I would highly recommend you download the free book “How to Sell 100 books a day” that was released during this pre-launch.  This book has some great tips on how to promote your book, and I expect that many of the techniques included in the course will be those listed in this free eBook.  Combine that with the information in video #6, and you’ll have a great starting point for promoting your own books, whether or not you end up buying this course.

As always, I am interested in your opinions on this experiment, the techniques in the free eBooks, and just about anything else to do with Kindle Publishing.  If you want to follow my own Kindle publishing journey, pop along to the Facebook page I setup after I bought Geoff Shaw’s excellent Kindling Course (which started, and continues to be, the roadmap for that journey.  Incidentally, that link to Geoff’s course is a link to my full review.

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53 thoughts on “The Kindle Publishing Challenge

  • Norm

    Hello Dr. Andy

    A most inauspicious start for Ryan Deiss. Frankly, the whole thing looks a little too slick to me. However, his free stuff leading up to it did point me in some new marketing directions that I needed, as in places to promote a freebie book campaign. I sent Shaw a note about this suggesting that he expand on this important topic. Just tossing up a free book won’t get you that many downloads. Found that out the hard way. Gotta have an edge. Still looking for it.

    Always mining YOU for nuggets. Ha!!


  • Lee

    Am I seeing this right? Are you really promoting Ryan Deiss?

    His “challenge” and subsequent training and membership group reek of a cash grab. Sorry, it does. I’d be shocked if it comes close to Shaw’s training.

    Save $492 and get these two books from people who’ve actually made money from Kindle:

    Need a list of places to promote your book while free? Google “kindle free book promotion” and you’ll find plenty of places to promote.

    • Andy Williams

      Firstly, I am reserving my opinion until it’s released. I don’t know what the price will be yet, and I am not sure where you get $492 from. If this does turn out to be a $200 or more course, I won’t be buying it, however, the two free books and calculator you get when you sign up for the experiment are worth getting, especially if you are new to Kindle or just starting. I have gotten some ideas from the 100 book a day eBook.

      As for Geoff’s training, it is excellent. However, it is let down IMO during the promotional stages of the book. He is still working on that area of the site, so I expect it to pad out nicely, but as things stand, the stuff that Ryan is promising (and maybe those books you recommend – I got a lot out of the Locke one) is the missing link for me.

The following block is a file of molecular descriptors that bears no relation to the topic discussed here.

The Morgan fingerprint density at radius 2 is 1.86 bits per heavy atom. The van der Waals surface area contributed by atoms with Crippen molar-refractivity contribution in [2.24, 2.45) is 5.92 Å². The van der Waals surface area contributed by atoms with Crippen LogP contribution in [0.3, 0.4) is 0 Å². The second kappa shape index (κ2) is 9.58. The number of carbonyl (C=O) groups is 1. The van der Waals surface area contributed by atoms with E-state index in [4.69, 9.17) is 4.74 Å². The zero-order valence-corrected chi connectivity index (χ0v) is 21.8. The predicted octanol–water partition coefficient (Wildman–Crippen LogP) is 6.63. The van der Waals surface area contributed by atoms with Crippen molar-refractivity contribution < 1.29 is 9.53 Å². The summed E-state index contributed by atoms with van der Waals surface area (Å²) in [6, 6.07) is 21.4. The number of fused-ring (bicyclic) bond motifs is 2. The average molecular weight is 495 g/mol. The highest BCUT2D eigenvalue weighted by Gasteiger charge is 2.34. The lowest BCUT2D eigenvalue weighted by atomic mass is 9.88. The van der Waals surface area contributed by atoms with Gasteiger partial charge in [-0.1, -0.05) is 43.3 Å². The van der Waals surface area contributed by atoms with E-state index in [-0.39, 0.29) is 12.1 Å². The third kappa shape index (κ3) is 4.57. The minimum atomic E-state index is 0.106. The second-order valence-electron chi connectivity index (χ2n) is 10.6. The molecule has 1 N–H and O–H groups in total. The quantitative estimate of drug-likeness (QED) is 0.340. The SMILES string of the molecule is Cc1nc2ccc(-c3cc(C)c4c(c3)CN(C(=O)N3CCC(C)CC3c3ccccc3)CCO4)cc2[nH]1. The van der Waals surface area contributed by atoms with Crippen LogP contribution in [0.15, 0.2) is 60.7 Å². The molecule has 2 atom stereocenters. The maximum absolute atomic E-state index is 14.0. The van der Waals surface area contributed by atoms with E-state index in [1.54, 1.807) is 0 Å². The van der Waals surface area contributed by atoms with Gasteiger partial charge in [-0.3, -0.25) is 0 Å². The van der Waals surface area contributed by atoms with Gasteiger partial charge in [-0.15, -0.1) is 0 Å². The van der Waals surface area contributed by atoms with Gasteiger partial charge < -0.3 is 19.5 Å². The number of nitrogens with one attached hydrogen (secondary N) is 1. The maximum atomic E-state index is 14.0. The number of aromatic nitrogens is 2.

• Lee

        Well, now it comes out that Locke spent quite a hefty sum on paid reviews, and they may or may not have contributed to his initial rise.

        I’ve linked to my fiction pen name website, but I also produce non-fiction. I’ve had a few successful free campaigns on non-fiction books, one of which gained me 22,000 free downloads. The result was a #1 ranking in the sub-category and sub-sub category. The book went on to sell over 50 copies a day priced at $3.99 and then 2.99.

        I spent 30 minutes promoting it. I got lucky and ended up being picked up by a couple of the big sites, which in turn boosted me into the top 20 free on the second day of the promo. From there people started finding it naturally. The unfortunate part is that my follow up book wasn’t the best match. Now a month + later the book is starting to slide, which is natural based on the way Amazon’s algo works. Those free downloads, and all sales, only count for so long toward your popularity rankings.

        From what I’ve seen with my fiction Noble Intentions series, writing a good fiction book and keeping the series going tends to work well. I’ve hardly done any promotion for that series and am very happy with the sales. I just released the Season One compilation book, which comes in at close to 500 pages (I did that??) and will be making the first episode permanently free next week.

        My problem with the Deiss product is that it will most likely be over priced, information you can find for a lot less or in some cases for free, and frankly, based off the work he gave away, he does not come across as a professional independent publisher, rather as someone looking to cash in. My estimate of $499 might have been too high. He’s going to coordinate this with a monthly mastermind of some sort, right?

  • Pearson Brown

    I wouldn’t call this ‘slick’. They didn’t even have a link to the UK version of their sales book until I pointed it out. Also their Amazon listing for this same book had the misspelling of Kindlle in the title, again until I pointed it out.